Chargebacks are bad for business — really bad. Unlike normal refunds that you initiate on behalf of unsatisfied customers, chargebacks occur when customers go directly through their credit card companies to reverse charges.
Either way, you've lost a sale — but with chargebacks, you lose so much more:
- Eroded confidence between you and that customer.
- Damaged trust between you and your payment processor (and perhaps the customer's credit card issuer as well).
- Chargeback penalties, ranging anywhere from $20 to $100.
- Time and money spent disputing each chargeback.
Even if you manage to reduce your chargeback rate to 1 percent, you’ll still end up spending weeks (maybe even months) going back and forth with banks, processors and angry customers as you try to settle the issue.
Thus, your goal should be to reduce chargebacks as much as possible — ideally to 0 percent.
Though how do you get there?
Reducing Chargebacks within Your Business
An obvious starting point is to make your refund policy transparent and hassle-free. When customers are dissatisfied with one of your products or services, make it easier for them to reverse the charge without going over your head.
Obviously, the number of refunds may go up since there'll always be those who try to take advantage of you. Nevertheless, the good will that your bold refund policy generates could attract more customers in the long run — especially loyal customers.
However, this approach is only the starting point.
The majority of chargebacks arise from unauthorized purchases — i.e. fraudulent transactions made without the cardholder's knowledge. Once a customer's financial data has been breached, he/she will immediately contact the bank in order to begin the chargeback process.
This is a serious issue, with global fraudulent losses exceeding $16 billion — a statistic that doesn't even include all the fees, penalties, interest or investments of time required to reverse these fraudulent losses.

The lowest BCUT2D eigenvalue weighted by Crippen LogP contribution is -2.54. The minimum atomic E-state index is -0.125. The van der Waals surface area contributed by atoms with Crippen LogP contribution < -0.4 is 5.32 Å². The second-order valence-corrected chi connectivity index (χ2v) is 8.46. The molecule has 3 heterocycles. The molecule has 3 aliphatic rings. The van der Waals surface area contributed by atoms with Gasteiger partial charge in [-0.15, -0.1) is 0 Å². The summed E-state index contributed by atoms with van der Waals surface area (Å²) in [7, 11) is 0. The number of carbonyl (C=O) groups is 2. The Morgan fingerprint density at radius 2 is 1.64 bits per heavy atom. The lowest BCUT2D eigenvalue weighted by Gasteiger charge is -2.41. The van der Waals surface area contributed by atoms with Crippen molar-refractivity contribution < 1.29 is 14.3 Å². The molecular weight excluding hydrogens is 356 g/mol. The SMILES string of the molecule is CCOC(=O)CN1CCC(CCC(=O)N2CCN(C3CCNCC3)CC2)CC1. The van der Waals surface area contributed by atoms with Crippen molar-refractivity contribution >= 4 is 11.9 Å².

The problem is particularly bad with card-not-present transactions made online or via telephone. Unfortunately, it’ll only get worse as EMVs continue to push more criminals out of physical retail stores and into the online world.
What steps can you take to protect yourself?
1. Invest in Secure Payment Processing
The easiest starting point is to sign up with a PCI-compliant payment processor that offers advanced security features like tokenization and point-to-point encryption (P2PE). Tools like these help to protect how financial data is stored and transferred.
2. Employ Better User Authentication
Require more user information during the checkout process. In addition to names and billing addresses, you should also ask for the CVV code on the back of each card. Asking for these extra details might increase cart abandonment rates, but they’ll also help to reduce the number of chargebacks and associated penalties.
3. Use Better Fraud Management Tools
If checkout abandonment rates are a problem, you can always invest in better fraud management tools. Filters that isolate IP addresses, high-risk countries, and compromised cards all work on the backend, without disrupting the shopping experience for legitimate users.
For a list of some of our more popular fraud management filters, click here.
Is Any Chargeback Prevention Strategy Foolproof?
It’s very difficult to stop a truly determined criminal, and it may never be possible to eliminate chargeback fraud 100 percent.
However, by implementing the suggestions above, you can make your business a far less attractive target for would-be thieves. This is especially true if your competitors continue to use outdated fraud prevention measures.
For help reducing chargebacks within your business, contact our payment security team today.